3. How can I decrease my no-show rate?
Don’t panic if you have a week or two of increased no-shows. If you track data, look at the prior year and find out what months trended with high no-shows. There are trends. Back-to-school and the December holidays traditionally have higher no-shows and cancellations and lower conversion rates.
If no-shows are a real concern, you can decrease the no-show rate by being smarter and more efficient on that first phone call. I call it touch points.
If you recognize a referral source that has a high no-show rate, be sure you do something different for those types of patients. For example, our data shows internet/website have the highest no-show rate of all resources, but they also have one of the highest conversions rate. The goal is to ensure they show up. For my practices who we have determined fall under this category, we implement a different set of touchpoints for these patients. We might email or text them one additional time before they show up or have a special ‘gift’ for them when they come in for consult. We saw a decrease in the no-show rate when we implemented these into practices.
Also, text appointment reminders do not take the place of a confirmation call. Our data shows practices who eliminated the call in lieu of the text saw an increase in their new consult no-shows. You can send a text, but you need to call as well.
4. How can I reward my staff?
Roos: When it comes to incentive plans or bonuses, each staff member requires a different type of “reward.” We typically recommend you incentivize or bonus patient care coordinators and front office staff based on practice growth and/or proficiency goals. We don’t recommend you simply reward staff with a percent of what they collect for surgical patients. It doesn’t incentivize growth.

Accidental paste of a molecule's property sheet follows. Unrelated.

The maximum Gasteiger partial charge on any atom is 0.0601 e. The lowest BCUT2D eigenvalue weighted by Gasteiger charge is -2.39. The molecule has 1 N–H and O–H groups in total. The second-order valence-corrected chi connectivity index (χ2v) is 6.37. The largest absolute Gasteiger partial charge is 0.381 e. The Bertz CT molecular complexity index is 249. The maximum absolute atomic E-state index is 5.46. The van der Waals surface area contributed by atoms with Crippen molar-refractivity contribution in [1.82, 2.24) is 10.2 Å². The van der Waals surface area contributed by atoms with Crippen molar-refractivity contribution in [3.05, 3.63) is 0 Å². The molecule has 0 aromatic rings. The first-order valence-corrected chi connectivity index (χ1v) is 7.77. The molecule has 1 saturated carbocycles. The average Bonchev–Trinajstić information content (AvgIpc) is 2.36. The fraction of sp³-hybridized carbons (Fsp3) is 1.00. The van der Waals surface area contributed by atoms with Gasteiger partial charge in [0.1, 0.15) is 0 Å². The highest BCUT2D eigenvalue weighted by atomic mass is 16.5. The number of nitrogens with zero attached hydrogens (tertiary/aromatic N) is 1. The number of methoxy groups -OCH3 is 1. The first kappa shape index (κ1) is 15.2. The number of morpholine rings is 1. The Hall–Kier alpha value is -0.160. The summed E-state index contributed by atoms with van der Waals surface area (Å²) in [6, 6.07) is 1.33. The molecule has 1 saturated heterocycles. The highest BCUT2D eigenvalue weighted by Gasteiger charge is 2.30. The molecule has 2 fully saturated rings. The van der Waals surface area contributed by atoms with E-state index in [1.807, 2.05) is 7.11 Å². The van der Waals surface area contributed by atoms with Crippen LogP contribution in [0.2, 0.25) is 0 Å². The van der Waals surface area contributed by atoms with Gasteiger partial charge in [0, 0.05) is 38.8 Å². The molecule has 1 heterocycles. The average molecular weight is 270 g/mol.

Compensation for nurse injectors and/or non-surgical services varies. What I have seen works best is a tiered-type program. Since offering a percent of the net is acceptable, increasing the percent for each tier does promote an environment of higher revenue.
For practice administrators, I always recommend a bonus based off the practices performance as a whole. [This includes] setting goals based off the profit and loss inefficiencies, creating plans to improve employee morale, etc.
5. How do I hire and retain good employees?
Roos: The key is hiring correctly, but, more importantly, having a truly defined training schedule in place. It has to be outlined according to what happens each day and followed. You don’t want to have new employees show up, follow people around and hope they learn everything.
To retain a good employee, you need to have employee reviews, open lines of communication and regular team meetings. Physicians have said they don’t want to do employee reviews because every time they do a review, employees expect a raise. That should not be the expectation if presented correctly. You have to encourage your employees to be better and grow, or you’re going to have unhappy employees. You need to have consistent office meetings, with clear, defined goals for the practice, and an open line of communication.